Does a limo need to be good to drive? Bentley certainly seems to think so. This is the new Flying Spur, and it’s had heaps of driver-focused tech thrown at it to ensure it’s the company’s deftest saloon car yet. Chauffeurs have never had it so good.
There’s all-wheel steering to make it nimbler at low speed and more stable at high speed, while its active all-wheel drive system defaults to rear-wheel drive, only utilising the front axle when things get really slippery.
Even then, only 31 per cent of torque will be shuffled up the front if you’ve prodded the Spur into sport mode; for reference, the old one had a permanent 40:60 front/rear split.
With its 6.0-litre twin-turbo W12 producing peaks of 626bhp and 900Nm, there’s still more than enough left over for the slidey end of the new Spur. And more than enough to achieve 0-100kph in 3.8secs and a wonderfully pointless 333kph top speed, too.
Bentley even touts ‘best in class’ body stiffness. If you’re worried that’s all a bit unbecoming for those sat in the back, then a new three-chamber air suspension system apparently offers huge breadth between comfort and sportiness for when you (or your driver) ramps the modes back down again. Its top speed arrives in sixth gear, too, so the seventh and eight ratios of its automatic are overdrive gears for “economic grand touring”
In fact, when it comes to comfort, Bentley has gone to town. There’s 130mm more in the wheelbase, all-new heated, ventilated, massaging seats and you can have a wholly glass roof with – naturally – colour-matched Alcantara sun blinds.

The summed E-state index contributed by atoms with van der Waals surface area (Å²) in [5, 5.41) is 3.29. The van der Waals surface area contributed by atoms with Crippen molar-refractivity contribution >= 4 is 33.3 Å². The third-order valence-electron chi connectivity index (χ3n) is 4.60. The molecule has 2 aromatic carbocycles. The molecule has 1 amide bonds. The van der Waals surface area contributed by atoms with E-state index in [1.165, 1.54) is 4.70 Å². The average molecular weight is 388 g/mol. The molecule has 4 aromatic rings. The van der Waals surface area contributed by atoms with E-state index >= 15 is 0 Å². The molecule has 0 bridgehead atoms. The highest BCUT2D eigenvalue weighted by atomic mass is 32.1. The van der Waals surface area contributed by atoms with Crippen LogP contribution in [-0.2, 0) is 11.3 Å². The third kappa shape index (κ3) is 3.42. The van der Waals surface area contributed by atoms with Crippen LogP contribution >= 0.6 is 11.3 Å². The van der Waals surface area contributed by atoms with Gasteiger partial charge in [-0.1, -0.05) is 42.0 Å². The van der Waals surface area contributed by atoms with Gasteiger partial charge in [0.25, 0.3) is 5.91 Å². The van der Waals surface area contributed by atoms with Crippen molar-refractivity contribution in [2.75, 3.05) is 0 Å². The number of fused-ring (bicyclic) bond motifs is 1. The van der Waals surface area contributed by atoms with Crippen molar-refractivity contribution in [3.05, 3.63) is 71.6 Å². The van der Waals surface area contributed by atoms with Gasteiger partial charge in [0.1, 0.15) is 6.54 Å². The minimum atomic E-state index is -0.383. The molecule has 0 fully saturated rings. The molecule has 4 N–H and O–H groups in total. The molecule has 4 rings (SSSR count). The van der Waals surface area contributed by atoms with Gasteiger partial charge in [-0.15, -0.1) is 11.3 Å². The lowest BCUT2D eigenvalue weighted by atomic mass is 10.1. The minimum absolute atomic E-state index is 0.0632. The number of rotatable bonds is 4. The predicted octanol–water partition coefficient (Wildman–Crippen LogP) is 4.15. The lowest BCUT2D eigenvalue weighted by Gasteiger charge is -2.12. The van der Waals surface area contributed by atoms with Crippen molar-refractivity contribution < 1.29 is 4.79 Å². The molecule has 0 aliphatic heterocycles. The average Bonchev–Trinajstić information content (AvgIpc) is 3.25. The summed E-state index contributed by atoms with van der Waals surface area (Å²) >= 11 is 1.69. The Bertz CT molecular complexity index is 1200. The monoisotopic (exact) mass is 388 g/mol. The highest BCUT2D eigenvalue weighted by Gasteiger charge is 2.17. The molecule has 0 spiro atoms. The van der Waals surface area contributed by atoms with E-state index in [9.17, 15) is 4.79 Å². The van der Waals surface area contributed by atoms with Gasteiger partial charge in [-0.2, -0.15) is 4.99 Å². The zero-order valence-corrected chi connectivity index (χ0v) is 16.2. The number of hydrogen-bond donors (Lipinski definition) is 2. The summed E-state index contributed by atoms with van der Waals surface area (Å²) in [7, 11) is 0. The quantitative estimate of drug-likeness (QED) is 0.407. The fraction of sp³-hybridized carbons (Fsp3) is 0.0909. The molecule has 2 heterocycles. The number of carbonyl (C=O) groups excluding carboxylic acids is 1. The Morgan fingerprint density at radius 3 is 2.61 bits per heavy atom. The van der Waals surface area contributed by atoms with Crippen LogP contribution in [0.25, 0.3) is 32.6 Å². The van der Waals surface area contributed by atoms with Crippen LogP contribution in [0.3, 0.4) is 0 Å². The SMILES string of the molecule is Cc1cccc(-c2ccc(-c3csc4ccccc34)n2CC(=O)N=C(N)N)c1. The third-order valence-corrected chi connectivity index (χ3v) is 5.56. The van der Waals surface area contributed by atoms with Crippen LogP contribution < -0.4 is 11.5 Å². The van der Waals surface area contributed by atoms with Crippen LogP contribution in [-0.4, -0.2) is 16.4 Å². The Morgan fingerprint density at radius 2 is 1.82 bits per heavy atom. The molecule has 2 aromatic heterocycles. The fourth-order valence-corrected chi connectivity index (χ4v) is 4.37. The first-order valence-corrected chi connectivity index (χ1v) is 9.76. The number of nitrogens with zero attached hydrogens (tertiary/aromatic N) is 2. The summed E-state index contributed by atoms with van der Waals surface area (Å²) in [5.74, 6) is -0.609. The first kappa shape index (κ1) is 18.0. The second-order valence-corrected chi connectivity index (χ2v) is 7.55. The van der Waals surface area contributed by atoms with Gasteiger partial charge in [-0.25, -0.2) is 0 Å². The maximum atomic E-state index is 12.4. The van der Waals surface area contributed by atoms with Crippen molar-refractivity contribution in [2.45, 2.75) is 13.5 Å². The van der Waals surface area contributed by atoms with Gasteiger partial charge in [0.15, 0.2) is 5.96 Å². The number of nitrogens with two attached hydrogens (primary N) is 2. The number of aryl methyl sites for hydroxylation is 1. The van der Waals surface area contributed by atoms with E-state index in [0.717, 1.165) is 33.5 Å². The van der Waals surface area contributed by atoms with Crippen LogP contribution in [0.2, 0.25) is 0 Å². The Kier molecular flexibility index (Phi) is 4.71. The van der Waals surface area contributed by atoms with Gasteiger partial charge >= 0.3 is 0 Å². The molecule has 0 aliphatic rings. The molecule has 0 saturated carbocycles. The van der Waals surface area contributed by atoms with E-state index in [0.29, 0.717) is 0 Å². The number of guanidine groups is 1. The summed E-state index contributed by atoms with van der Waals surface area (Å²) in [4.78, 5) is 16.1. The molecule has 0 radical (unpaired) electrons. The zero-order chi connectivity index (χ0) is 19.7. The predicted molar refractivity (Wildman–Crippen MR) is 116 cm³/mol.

Then there’s the central ‘Toblerone’; the triangular prism in the middle of the dashboard that rotates like a 007 number plate between a media screen, old-fashioned dials and a wood veneer which offers “a complete digital detox”. One that’ll be promptly interrupted by the most powerful of the Spur’s three stereo options given its 19 speakers and 2200 watts should you have splashed out.
Opportunities to splash out are vast, in fact, with Bentley’s Mulliner department offering a dizzying array of customisation right down to three-dimensional quilted leather for the doors and a jewelled-finish oil cap. Which all goes someway to explaining why the Spur weighs 2,435kg before a passenger has even clambered aboard. No wonder it needs so much tech to drive sharply.